NHS

Not yet underway.

Not yet underway.

4.7

Encouraging all public sector organisations to set an example to other landowners by using their estate to support greater activity by signposting walks and cycle routes.

High

Medium

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NHS

LAs

Other public sector organisations

Focus for Active Nation for 2010 is to work with stakeholders to raise awareness of ways in which they can assist with Active Nation goal of increasing physical activity. This will include working with public sector organisations. NHS Active Nation delivery group set up to consider and deliver this aim as part of Active Nation.

NHS Active Nation delivery group set up.

Milestones yet to be developed.

4.8

Supporting Paths for All to increase coverage of their workplace walking programme.

High

Medium

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Paths for All

SCHWL

Paths for All are currently developing a proposal for the next funding period. They have been asked to include the workplace as a main setting for activity. Through Active Nation stakeholder engagement we will encourage public sector workplaces to engage with Paths for All.

Agreement of Paths for All business plan.

Development of suitable indicators for monitoring of progress towards delivery of Paths for All business plan.

Monitor via engagement with stakeholders.

4.9

Encouraging employers to support their workforce to adopt more active means of travelling to and from work as a contributory element to an individuals level of physical activity.

High

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Cycling Scotland

Energy Saving Trust

Private sector organisations

Free travel plan advice is still available from the Energy Saving Trust and in 2010/11 there will be a loan available to private sector employers for workplace cycle facilities. Cycling Scotland also runs the Cycle Friendly Employer Award which is promoted to both public and private sector organisations.

Private Sector loan scheme was announced on 7 September 2010.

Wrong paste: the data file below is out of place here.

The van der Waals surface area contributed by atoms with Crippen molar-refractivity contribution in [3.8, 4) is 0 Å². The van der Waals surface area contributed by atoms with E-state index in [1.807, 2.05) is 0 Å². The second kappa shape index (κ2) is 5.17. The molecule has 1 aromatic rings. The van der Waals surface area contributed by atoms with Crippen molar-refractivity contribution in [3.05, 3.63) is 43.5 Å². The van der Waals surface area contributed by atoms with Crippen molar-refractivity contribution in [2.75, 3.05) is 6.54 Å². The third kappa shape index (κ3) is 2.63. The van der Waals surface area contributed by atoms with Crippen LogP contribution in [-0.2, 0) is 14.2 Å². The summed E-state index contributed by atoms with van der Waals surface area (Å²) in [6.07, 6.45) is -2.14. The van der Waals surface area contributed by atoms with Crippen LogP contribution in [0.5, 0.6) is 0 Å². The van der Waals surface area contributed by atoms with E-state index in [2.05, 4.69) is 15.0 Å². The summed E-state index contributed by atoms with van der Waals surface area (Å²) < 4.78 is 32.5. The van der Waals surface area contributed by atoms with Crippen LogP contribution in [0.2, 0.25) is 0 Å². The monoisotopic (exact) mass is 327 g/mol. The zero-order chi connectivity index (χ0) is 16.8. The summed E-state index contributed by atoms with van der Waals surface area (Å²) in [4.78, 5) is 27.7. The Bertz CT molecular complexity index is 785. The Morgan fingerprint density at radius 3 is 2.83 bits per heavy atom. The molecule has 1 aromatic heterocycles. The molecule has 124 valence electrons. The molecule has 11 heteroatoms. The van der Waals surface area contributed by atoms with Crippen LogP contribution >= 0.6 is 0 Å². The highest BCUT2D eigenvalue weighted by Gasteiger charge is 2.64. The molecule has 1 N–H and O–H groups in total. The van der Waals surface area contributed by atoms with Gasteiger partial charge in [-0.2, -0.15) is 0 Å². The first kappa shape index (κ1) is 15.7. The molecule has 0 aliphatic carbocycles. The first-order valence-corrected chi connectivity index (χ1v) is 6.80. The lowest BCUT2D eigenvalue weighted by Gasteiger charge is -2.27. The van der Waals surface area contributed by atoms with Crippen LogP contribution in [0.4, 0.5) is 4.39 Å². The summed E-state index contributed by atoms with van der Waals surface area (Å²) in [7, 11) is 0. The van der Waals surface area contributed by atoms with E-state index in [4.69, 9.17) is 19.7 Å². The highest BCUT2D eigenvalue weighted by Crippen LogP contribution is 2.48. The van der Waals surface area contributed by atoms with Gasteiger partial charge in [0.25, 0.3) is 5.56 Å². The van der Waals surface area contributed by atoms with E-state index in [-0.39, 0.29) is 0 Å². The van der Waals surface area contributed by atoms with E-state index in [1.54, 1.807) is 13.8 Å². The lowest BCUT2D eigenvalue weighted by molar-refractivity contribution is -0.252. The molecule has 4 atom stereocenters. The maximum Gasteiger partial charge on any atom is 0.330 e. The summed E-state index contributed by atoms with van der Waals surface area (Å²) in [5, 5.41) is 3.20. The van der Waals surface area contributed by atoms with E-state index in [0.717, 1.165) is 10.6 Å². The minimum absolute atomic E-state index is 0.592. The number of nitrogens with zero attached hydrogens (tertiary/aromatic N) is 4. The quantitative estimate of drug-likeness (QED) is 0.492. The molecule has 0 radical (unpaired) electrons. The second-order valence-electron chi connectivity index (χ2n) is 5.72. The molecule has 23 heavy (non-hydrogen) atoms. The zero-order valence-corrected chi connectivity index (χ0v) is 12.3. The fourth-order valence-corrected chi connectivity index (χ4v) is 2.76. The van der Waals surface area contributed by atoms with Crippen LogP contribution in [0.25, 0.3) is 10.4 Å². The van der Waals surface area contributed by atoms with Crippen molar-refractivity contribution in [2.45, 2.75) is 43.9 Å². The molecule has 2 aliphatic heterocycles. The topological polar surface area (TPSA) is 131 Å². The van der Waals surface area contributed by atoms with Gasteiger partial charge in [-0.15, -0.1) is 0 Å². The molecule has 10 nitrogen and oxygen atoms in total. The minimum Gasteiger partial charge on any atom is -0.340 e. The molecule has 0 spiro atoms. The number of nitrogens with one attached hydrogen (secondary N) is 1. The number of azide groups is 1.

Further milestones are yet to be developed.

4.10

Encouraging businesses to support their employees to participate in Active Nation: A Games Legacy for Scotland.

High

Medium

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Scottish Industry

Sports organisations

SCHWL

Focus for Active Nation for 2010 is to work with stakeholders to raise awareness of ways in which they can assist with Active Nation goal of increasing physical activity.

Milestones yet to be developed.

* 'In May 2010 the Scottish Public Health Network (ScotPHN), at the request of the Government, convened a series of meetings to allow stakeholders from all sectors to discuss the Obesity Route Map. At the meetings stakeholders were invited to 'sort' the actions in terms of the degree of effort required to implement them and the potential impact they might have. ScotPHN published a report of the meetings which can be found at www.scotphn.net/projects/previous_projects/obesity_route_map_process_of_engagement. We have used the basis of that report to help inform where our priorities may lie when delivering the Action Plan'.

¹ Scottish Ministers are considering the options for the FSA in Scotland following recent changes to its role in England and Wales. However, the FSAS remains responsible for nutrition advice in Scotland and is a key stakeholder across all aspects of energy consumption work within the Route Map.